Unmerry, but not unhappy

The big celebrations are over for another year. It was going to be a quiet holiday, anyway, with no guests. Those who invited us to dinner uninvited us, because of their illness. But that was okay, because we got sick, too. At least half of us did. He said he caught it while shopping for food for our holiday dinner. Whenever it was, it hit the eve of the holiday, when he asked me to go and buy cold pills and orange juice. Those are his remedies, and they are slowly working.

So it’s quiet recovery time now. Reading, resting in the comfy chair,then in bed to read some more, seem to be the activities of choice this sunny on the Oregon coast.

Happy New Year.

The time for revels and recovery now is ending: it’s back to work. To writing, the main work.

I never stop the parallel activity: reading, my refuge and my salvation. When I give my coming talks to persuade people to buy my book, that it’s worth taking the journey to Clinton Street, my theme shall be the importance, the necessity of reading–especially of reading novels. Good novels, well-written works, invite us to explore the yearnings and workings of our humanity in its many guises.

I don’t understand how one can be a writer and not read.  Siamese twins who cannot be separated, reading and writing are mutually dependent. Reading begets writing: most DSC_4399writers begin as readers who decide they, too, can create a fictional world for others to explore. Writers need readers; readers need writers. Each activity nourishes what I can only call my soul. Since reading came first, it’s perhaps the favorite child, can both sooth and disturb, and most importantly, make me think new thoughts, or sometimes echo my own, so I find a comrade, a like-mind.

Recent memorable reads: Men We Reaped: A memoir by Jesmyn Ward. The author shares her loss of five young men in four years, friends and relatives, felled by drugs, accidents, and suicide. She comes to see that they shared the disadvantages of growing up poor with little hope of a better life, which breeds drug addiction and fragile family ties. She bravely tells her own story, similar to that of the young men, with the exception that she received a good education, was able to leave home and to write this story that haunts her and us.

The Pure Gold Baby – Margaret Drabble – A single mother in London, an anthropologist, raises her special needs daughter whose sunny nature belies her handicap. A coming to terms with one’s choices and seeing the full extent of a mother’s responsibility.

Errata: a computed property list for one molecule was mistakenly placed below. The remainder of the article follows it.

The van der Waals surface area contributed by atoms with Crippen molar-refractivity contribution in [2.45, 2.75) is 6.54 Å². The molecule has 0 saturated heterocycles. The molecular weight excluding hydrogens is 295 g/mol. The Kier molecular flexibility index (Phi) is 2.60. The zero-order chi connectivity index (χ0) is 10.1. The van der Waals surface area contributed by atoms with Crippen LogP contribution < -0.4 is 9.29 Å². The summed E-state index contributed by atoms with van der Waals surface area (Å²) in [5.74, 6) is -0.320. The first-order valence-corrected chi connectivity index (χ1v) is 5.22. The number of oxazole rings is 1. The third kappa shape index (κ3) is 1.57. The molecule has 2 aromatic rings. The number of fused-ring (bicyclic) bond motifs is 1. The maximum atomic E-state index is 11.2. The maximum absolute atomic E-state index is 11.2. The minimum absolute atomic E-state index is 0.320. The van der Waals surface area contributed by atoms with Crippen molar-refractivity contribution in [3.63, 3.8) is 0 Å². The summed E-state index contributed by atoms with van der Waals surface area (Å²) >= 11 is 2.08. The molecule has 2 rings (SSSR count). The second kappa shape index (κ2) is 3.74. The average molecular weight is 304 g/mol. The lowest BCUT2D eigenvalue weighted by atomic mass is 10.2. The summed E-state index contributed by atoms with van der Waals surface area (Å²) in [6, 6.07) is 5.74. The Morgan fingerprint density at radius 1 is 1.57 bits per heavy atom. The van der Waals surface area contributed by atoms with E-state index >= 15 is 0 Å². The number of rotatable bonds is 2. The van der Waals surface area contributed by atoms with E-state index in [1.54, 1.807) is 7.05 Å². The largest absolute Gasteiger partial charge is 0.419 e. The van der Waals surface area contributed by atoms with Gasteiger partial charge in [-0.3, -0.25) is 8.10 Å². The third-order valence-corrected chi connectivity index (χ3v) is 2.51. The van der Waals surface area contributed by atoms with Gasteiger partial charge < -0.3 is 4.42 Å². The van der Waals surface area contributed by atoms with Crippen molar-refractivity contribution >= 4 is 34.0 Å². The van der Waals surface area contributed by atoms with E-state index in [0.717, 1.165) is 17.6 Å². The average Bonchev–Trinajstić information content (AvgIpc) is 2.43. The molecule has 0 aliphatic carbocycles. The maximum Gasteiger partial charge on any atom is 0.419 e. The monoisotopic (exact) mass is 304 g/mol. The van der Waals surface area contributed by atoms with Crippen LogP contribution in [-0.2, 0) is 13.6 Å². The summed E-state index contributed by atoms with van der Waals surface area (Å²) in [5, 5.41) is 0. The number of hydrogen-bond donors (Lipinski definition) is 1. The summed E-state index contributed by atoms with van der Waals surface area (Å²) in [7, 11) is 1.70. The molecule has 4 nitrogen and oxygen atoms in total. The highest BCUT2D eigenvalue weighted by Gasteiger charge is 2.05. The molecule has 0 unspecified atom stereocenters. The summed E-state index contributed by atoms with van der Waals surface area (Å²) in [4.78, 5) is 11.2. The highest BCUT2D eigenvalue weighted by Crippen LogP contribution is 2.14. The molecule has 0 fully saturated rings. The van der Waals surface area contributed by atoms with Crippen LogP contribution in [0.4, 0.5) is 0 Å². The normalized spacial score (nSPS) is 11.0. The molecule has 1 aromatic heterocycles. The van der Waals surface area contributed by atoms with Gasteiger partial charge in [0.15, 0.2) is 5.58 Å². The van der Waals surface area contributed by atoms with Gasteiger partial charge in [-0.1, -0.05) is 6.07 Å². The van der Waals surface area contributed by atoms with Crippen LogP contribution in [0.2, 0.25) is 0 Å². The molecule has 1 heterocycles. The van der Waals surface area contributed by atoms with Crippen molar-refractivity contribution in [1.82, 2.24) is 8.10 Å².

Movies: “Dallas Buyer Club” – Matthew McConaughey and Jared Leto are outstanding in an amazing urban survival story.

American Hustle – One of the year’s best. Comedy with a serious side. They don’t get much better than this.

Let us Wish for a Good Year For Us All!


The Saddest Novel

When is the best time to read a powerful but sad novel? Never, many would say, perhaps feeling that reading of the misfortunes of others adds to their own sadness. They prefer lighter reading fare.

By sad, I don’t mean negative, but simply realistic subject matter. To me, that’s what well-written, non-happy endng novels convey: the reality of many of the lives of our fellow humans. And perhaps our own.

So Long, See You Tomorrow, by William Maxwell, first published in 1980, begins with a murder committed in 1920, and goes on to fill in the details of domestic tragedy for the families of all concerned. The story is narrated by a young man who is also the victim of a different but just as painful domestic tragedy.


The novel contains piercing insights into the ordeals we humans perpetrate on ourselves, other adults, children, and animals. The insights are powerful. “Whether they are part of home or home is part of them is not a question children are prepared to answer,” Maxwell writes, hinting at the overpowering influence our early home life has upon each of us. A few pages later he writes “…People neither get what they deserve nor deserve what they get. The gentle and trusting are trampled on. The rich man usually forces his way through the eye of the needle, and there is little or no point in putting your faith in Divine Providence….” This is hard news for some, but it’s difficult to argue with, when we see, and perhaps experience it, daily.

There may be no good time to read a sad, true, beautifully written novel, but the feelings it evokes are worth feeling: compassion for the suffering of others, especially the innocents among us. Perhaps if we read more novels such as this, we might be moved to greater kindness to one another. It’s worth a try, and So Long, See You Tomorrow is a place to begin.